- In ‘Jatra’, the stories about patriotism and sacrifice gained prominence. The popularity of ‘Jatra’ amongst the masses ensured the spread of political awareness.
- These plays portrayed the British as the new form of evil as compared to the Indian revolutionary symbolizing the good.
Some Pre-Independence champions in the Cinema Industry
Dwarkadas Naraindas Sampat
J B.H. Wadia
- Most politically involved film maker of Hindi cinema, who had become an INC volunteer since 1930 – made such films, centred on democracy, as Diler Daku (1931), Toofan Mail (1932), Lal-e-Yemen and Dilruba Daku (1933), Kala Gulab (1934) and Ekta (1942)
- He filmed the historic celebrations of India’s freedom as officially organised on the midnight of 14-15 August 1947.
R. Jyotiprasad Aggarwal
- The pioneer of Assamese films, who was a political activist and freedom fighter, is renowned for his Jyotimati (1934).
- Debaki Kumar Bose, a revolutionary turned film producer, who played the lead role in his political films ; he made Inquilab (Revolution) in 1935.
V. Shantaram (1901-1993)
He had been in Marathi and Hindi cinema for over 60 years, though never in active politics, made attractive films on socio-economic issues (like Amar Jyoti (1936) and Shejari/Padosi (1941)), and on communal harmony; he was famous for pioneering in India a colour film, Sairandhri (1933).
K. Subramanyam (1904-1971)
- Tamil film pioneer, whose contribution to liberation had no match in Indian cinema, crusaded against orthodoxy, as in his Balayogini (1936) and Bhakta Cheta (1940), while his Sevadasan (1938), on the status of women, and Tyaga Bhoomi (1939), with an easily indentifiable political flavour, in which the actor Sivan portrayed Sambhu Sastri as Tamil Nadu’s Gandhi, were even more radical.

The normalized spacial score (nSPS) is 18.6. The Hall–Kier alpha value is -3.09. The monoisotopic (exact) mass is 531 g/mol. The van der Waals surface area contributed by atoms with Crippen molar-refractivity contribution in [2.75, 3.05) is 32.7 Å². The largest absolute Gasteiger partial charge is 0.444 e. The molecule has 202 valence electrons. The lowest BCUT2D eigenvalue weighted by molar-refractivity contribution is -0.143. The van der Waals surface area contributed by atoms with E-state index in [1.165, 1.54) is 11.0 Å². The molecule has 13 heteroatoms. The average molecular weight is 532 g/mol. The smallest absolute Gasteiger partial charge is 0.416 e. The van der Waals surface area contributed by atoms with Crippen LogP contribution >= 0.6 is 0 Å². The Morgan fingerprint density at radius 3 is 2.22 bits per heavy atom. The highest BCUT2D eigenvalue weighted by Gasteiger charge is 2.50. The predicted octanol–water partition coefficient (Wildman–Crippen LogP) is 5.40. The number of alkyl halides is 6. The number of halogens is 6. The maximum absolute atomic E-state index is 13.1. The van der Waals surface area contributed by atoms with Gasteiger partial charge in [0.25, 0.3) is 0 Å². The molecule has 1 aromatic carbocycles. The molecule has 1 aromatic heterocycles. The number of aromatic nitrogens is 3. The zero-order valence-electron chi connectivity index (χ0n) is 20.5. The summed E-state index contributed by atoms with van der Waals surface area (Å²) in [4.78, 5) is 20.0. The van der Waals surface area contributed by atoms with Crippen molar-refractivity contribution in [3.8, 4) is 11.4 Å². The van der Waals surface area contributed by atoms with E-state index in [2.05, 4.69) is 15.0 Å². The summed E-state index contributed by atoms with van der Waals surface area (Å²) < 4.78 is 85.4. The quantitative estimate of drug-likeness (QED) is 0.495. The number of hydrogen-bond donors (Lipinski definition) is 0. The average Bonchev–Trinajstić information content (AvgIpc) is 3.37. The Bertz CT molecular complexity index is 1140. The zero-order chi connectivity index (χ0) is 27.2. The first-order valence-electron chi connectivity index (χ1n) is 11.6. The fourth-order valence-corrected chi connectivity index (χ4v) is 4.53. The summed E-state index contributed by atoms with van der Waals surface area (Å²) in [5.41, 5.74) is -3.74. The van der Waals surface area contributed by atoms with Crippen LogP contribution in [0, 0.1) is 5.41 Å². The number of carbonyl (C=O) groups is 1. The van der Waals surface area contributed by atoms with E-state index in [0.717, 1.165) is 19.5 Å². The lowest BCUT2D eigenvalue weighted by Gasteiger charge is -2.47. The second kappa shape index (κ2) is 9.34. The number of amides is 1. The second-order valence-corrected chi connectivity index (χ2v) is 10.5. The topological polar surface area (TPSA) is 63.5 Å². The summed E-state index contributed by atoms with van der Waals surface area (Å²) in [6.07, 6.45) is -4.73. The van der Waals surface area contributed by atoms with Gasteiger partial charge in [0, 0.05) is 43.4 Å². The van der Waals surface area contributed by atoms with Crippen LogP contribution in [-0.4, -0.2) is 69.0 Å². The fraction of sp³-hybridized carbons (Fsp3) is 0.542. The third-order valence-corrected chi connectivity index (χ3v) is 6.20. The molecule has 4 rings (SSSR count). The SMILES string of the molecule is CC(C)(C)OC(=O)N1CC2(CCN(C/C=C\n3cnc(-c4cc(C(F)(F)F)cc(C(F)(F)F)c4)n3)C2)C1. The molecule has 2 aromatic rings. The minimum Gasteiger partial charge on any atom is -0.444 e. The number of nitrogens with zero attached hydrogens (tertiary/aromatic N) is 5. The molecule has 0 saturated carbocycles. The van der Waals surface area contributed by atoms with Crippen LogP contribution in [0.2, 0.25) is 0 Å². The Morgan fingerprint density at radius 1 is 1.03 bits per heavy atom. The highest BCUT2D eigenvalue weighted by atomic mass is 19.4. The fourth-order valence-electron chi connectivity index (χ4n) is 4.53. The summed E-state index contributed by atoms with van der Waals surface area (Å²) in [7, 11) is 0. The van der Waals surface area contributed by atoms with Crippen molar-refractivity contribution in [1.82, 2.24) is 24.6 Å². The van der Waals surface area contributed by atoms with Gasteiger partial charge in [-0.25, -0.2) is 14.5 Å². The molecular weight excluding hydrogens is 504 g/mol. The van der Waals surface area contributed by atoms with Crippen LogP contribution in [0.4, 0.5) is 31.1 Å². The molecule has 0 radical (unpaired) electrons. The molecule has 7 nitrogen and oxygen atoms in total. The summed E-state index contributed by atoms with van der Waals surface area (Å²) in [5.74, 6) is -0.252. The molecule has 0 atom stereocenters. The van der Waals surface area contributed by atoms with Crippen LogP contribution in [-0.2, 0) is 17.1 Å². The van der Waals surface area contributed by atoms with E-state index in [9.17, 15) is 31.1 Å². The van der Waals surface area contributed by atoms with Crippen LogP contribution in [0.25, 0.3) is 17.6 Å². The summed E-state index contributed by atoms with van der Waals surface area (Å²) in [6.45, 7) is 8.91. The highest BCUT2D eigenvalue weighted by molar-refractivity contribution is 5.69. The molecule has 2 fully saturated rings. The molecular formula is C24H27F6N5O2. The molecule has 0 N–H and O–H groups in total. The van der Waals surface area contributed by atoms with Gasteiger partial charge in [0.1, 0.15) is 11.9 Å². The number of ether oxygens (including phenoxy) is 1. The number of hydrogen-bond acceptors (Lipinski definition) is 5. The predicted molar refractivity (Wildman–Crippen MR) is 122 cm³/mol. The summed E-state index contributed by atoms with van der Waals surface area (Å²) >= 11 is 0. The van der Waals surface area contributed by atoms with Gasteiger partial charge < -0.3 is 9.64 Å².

- Between 1936 and 1942, K. Subrahmanyam made some of the most socially significant Tamil films. His celebrated film ‘Thyagaboomi’ (1939) was important in several ways. It was banned by the British Government for propagating nationalist sentiment and promoting the Indian National Congress.
Sohrab Modi’s ‘Sikandar’ on Alexander’s invasion of India evoked passionate nationalist sentiments.
Prabhat’s devotional, biographical film on the saint, ‘Eknath’ propagated the Gandhian ideals of abolishing ‘untouchables’.
How did the Freedom Fighters take Theatre & Films?
- India’s staunch patriots as Bal Gangadhar Tilak, Lala Lajpat Rai, Vallabhai Patel, Jawaharlal Nehru, Sarojini Naidu, S. Satyamurti and Rabindranath Tagore, opining that the cinema was useful for emancipation and political awakening, strongly supported it.
- Bengali cinema drew its inspiration from rich literature from the likes of Sarat Chandra Chatterjee, Bankim Chandra Chatterjee and Rabindranath Tagore. This is why in popular slang, Bengalis even now refer to a film as ‘boi’/‘book’.
- Cinemas upholding religious unity alongside the strong wish for freedom from the colonial rule were in the mainstream.
- At the 1939 Indian National Congress conference at Calcutta, Netaji Subhas Chandra Bose advised the members to form a film collective for the spread of cinema.
- In 1876, ‘Dramatic Performances Act’ was passed to bar public theatres from using overtly subversive political messages.
- India’s Cinematography Act was passed in 1918 based on the British Cinematograph Act 1909 to censor the content of films to be exhibited to the public.